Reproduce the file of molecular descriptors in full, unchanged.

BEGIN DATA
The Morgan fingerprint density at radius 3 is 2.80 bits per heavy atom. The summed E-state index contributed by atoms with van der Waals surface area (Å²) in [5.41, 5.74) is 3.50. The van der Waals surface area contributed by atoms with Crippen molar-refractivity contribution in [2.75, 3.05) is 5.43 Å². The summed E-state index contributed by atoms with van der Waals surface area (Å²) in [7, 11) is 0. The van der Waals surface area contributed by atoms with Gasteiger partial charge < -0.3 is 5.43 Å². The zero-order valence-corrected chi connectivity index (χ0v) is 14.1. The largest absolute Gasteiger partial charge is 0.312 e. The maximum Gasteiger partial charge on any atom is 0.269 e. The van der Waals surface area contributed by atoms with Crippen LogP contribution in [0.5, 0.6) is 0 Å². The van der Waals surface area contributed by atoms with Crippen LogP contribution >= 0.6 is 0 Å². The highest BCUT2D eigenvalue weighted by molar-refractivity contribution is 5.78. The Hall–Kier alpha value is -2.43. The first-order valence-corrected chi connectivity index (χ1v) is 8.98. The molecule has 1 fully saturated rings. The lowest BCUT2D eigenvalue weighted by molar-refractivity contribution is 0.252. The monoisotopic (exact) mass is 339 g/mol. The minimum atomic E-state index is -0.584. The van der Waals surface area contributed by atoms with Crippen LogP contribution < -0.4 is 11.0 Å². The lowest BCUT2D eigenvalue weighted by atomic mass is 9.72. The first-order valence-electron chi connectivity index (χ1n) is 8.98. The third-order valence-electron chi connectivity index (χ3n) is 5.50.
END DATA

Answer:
The Morgan fingerprint density at radius 3 is 2.80 bits per heavy atom. The summed E-state index contributed by atoms with van der Waals surface area (Å²) in [5.41, 5.74) is 3.50. The van der Waals surface area contributed by atoms with Crippen molar-refractivity contribution in [2.75, 3.05) is 5.43 Å². The summed E-state index contributed by atoms with van der Waals surface area (Å²) in [7, 11) is 0. The van der Waals surface area contributed by atoms with Gasteiger partial charge < -0.3 is 5.43 Å². The zero-order valence-corrected chi connectivity index (χ0v) is 14.1. The largest absolute Gasteiger partial charge is 0.312 e. The maximum Gasteiger partial charge on any atom is 0.269 e. The van der Waals surface area contributed by atoms with Crippen LogP contribution in [0.5, 0.6) is 0 Å². The van der Waals surface area contributed by atoms with Crippen LogP contribution >= 0.6 is 0 Å². The highest BCUT2D eigenvalue weighted by molar-refractivity contribution is 5.78. The Hall–Kier alpha value is -2.43. The first-order valence-corrected chi connectivity index (χ1v) is 8.98. The molecule has 1 fully saturated rings. The lowest BCUT2D eigenvalue weighted by molar-refractivity contribution is 0.252. The monoisotopic (exact) mass is 339 g/mol. The minimum atomic E-state index is -0.584. The van der Waals surface area contributed by atoms with Crippen LogP contribution < -0.4 is 11.0 Å². The lowest BCUT2D eigenvalue weighted by atomic mass is 9.72. The first-order valence-electron chi connectivity index (χ1n) is 8.98. The third-order valence-electron chi connectivity index (χ3n) is 5.50.